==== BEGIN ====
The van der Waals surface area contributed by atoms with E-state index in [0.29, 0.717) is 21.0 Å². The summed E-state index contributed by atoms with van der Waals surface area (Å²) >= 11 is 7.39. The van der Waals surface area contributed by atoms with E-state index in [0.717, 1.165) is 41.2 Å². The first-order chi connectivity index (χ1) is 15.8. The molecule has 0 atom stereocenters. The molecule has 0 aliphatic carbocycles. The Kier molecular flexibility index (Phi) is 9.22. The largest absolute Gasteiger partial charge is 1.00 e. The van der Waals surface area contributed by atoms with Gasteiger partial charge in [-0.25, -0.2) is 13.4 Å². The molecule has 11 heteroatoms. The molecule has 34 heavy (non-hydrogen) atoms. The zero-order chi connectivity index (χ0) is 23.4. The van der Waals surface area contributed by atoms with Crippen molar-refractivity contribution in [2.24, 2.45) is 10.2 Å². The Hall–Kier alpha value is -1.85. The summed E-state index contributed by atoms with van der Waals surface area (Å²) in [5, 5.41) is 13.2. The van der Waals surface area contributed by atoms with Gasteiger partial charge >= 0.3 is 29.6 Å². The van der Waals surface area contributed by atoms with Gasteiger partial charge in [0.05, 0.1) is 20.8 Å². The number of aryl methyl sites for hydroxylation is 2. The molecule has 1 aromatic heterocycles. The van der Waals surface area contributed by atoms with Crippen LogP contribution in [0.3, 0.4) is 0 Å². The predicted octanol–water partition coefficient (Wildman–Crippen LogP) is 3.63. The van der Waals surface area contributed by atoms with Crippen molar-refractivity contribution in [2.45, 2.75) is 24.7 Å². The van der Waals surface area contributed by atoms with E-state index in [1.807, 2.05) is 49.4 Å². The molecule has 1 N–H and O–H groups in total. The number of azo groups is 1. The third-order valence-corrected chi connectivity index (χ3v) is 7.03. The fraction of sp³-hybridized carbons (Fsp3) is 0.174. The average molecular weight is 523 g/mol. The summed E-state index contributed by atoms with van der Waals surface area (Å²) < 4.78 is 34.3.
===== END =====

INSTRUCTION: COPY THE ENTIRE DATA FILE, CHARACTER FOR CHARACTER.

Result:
The van der Waals surface area contributed by atoms with E-state index in [0.29, 0.717) is 21.0 Å². The summed E-state index contributed by atoms with van der Waals surface area (Å²) >= 11 is 7.39. The van der Waals surface area contributed by atoms with E-state index in [0.717, 1.165) is 41.2 Å². The first-order chi connectivity index (χ1) is 15.8. The molecule has 0 atom stereocenters. The molecule has 0 aliphatic carbocycles. The Kier molecular flexibility index (Phi) is 9.22. The largest absolute Gasteiger partial charge is 1.00 e. The van der Waals surface area contributed by atoms with Gasteiger partial charge in [-0.25, -0.2) is 13.4 Å². The molecule has 11 heteroatoms. The molecule has 34 heavy (non-hydrogen) atoms. The zero-order chi connectivity index (χ0) is 23.4. The van der Waals surface area contributed by atoms with Crippen molar-refractivity contribution in [2.24, 2.45) is 10.2 Å². The Hall–Kier alpha value is -1.85. The summed E-state index contributed by atoms with van der Waals surface area (Å²) in [5, 5.41) is 13.2. The van der Waals surface area contributed by atoms with Gasteiger partial charge >= 0.3 is 29.6 Å². The van der Waals surface area contributed by atoms with Gasteiger partial charge in [0.05, 0.1) is 20.8 Å². The number of aryl methyl sites for hydroxylation is 2. The molecule has 1 aromatic heterocycles. The van der Waals surface area contributed by atoms with Crippen LogP contribution in [0.3, 0.4) is 0 Å². The predicted octanol–water partition coefficient (Wildman–Crippen LogP) is 3.63. The van der Waals surface area contributed by atoms with Crippen molar-refractivity contribution in [2.45, 2.75) is 24.7 Å². The van der Waals surface area contributed by atoms with E-state index in [1.807, 2.05) is 49.4 Å². The molecule has 1 N–H and O–H groups in total. The number of azo groups is 1. The third-order valence-corrected chi connectivity index (χ3v) is 7.03. The fraction of sp³-hybridized carbons (Fsp3) is 0.174. The average molecular weight is 523 g/mol. The summed E-state index contributed by atoms with van der Waals surface area (Å²) < 4.78 is 34.3.